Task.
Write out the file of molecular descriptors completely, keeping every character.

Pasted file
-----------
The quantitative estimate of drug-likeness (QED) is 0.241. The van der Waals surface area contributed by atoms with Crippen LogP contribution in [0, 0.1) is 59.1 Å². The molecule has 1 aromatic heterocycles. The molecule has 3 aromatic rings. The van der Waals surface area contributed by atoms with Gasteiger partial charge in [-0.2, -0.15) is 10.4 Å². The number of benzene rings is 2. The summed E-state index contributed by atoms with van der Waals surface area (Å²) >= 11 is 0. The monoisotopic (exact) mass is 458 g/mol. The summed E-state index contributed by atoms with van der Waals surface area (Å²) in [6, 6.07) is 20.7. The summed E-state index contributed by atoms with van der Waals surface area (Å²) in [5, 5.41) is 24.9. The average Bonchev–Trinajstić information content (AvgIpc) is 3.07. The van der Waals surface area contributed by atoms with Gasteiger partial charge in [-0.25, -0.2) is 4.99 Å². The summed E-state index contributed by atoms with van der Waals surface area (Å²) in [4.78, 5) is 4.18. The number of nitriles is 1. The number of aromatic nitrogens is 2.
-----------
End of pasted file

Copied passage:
The quantitative estimate of drug-likeness (QED) is 0.241. The van der Waals surface area contributed by atoms with Crippen LogP contribution in [0, 0.1) is 59.1 Å². The molecule has 1 aromatic heterocycles. The molecule has 3 aromatic rings. The van der Waals surface area contributed by atoms with Gasteiger partial charge in [-0.2, -0.15) is 10.4 Å². The number of benzene rings is 2. The summed E-state index contributed by atoms with van der Waals surface area (Å²) >= 11 is 0. The monoisotopic (exact) mass is 458 g/mol. The summed E-state index contributed by atoms with van der Waals surface area (Å²) in [6, 6.07) is 20.7. The summed E-state index contributed by atoms with van der Waals surface area (Å²) in [5, 5.41) is 24.9. The average Bonchev–Trinajstić information content (AvgIpc) is 3.07. The van der Waals surface area contributed by atoms with Gasteiger partial charge in [-0.25, -0.2) is 4.99 Å². The summed E-state index contributed by atoms with van der Waals surface area (Å²) in [4.78, 5) is 4.18. The number of nitriles is 1. The number of aromatic nitrogens is 2.